The next AUFS book event will be on Daniel Colucciello Barber’s On Diaspora: Christianity, Religion, and Secularity, which was recently published by Cascade Books. This is the second book event we’ve done with an AUFS author and, as we did before with Adam’s, we’ve asked people who don’t normally write for the blog or who only write occasionally to participate by writing a main page post on the book. We have a great line-up (more on that once we’ve heard back from everyone) and all that is left now is for you, dear reader, to get a copy of On Diaspora now! (Currently UK readers can only purchase the Kindle version, but hopefully that will change soon. The event will take place in the second week of February, with posts starting on the 6th and continuing until the 15th. Dan’s book covers a lot of ground and is going to be of interest to anyone doing work in philosophy of religion, on the relationship between theology and philosophy, or politics and religion. So, pretty much anyone who reads AUFS. We look forward to you joining us.
10 thoughts on “On Diaspora Book Event Announcement”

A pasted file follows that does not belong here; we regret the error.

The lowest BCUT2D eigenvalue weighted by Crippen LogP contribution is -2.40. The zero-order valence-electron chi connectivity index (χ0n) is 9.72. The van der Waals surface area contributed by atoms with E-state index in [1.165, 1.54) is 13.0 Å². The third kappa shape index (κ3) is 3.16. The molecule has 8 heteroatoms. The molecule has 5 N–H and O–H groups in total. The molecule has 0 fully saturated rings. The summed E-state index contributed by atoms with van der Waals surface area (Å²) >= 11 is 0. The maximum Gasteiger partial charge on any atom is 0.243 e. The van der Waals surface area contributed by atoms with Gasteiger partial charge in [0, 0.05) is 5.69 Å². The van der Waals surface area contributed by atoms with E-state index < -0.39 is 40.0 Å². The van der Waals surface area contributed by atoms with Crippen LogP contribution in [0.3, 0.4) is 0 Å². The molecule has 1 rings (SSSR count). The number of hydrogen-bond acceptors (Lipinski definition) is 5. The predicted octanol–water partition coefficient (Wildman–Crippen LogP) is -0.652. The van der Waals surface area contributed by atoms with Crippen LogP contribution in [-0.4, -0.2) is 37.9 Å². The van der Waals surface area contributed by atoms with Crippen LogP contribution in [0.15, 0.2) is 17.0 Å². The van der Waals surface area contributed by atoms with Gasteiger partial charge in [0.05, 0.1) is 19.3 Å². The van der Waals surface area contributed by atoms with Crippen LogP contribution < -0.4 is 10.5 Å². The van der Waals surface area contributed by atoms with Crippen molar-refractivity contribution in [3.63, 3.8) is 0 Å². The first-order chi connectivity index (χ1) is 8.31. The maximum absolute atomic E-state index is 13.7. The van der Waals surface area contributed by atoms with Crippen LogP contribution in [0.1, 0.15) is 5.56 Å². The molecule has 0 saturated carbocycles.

I am looking forward to this…
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Dan, great book. Looking forward to seeing the discussion here.
This is great! I wanted to start it but because of my lack of knowledge on Spinoza I was still looking for a way in to the discussion (i.e. I did not want to read it on my own). I have the book and I am ready to read!
Kampen, in regard to your comment above — the book could be read out of order, in the sense that i’m drawing on various fields, and so different chapters might provide different readers with a fitting point of entry. if you’re into Spinoza, chapter 1’s great, if you’re into theology, maybe chapter 2 is a starting point, if you like anthropology of religion/secularism or history of religion, chapter 4’s a place to start, and _everyone_ seems to be into Paul, so in true pauline spirt just forget your particular point of view and come together in chapter 3 (ha!)
Dan, can you now identify the precise pages that are absolutely necessary. Whittle it down to a nice 30 page essay for the MTV generation.
We are the mtv generation! (Seriously, though, i think there’s a sense in which the book can be taken up from various directions.)
Shamefully, I bought the thing at the AAR and have yet to read. I’m using the event as my “excuse” (as though one were needed) to do so. Looking forward to it.
Clever, Dan. A helpful direction though, thanks.
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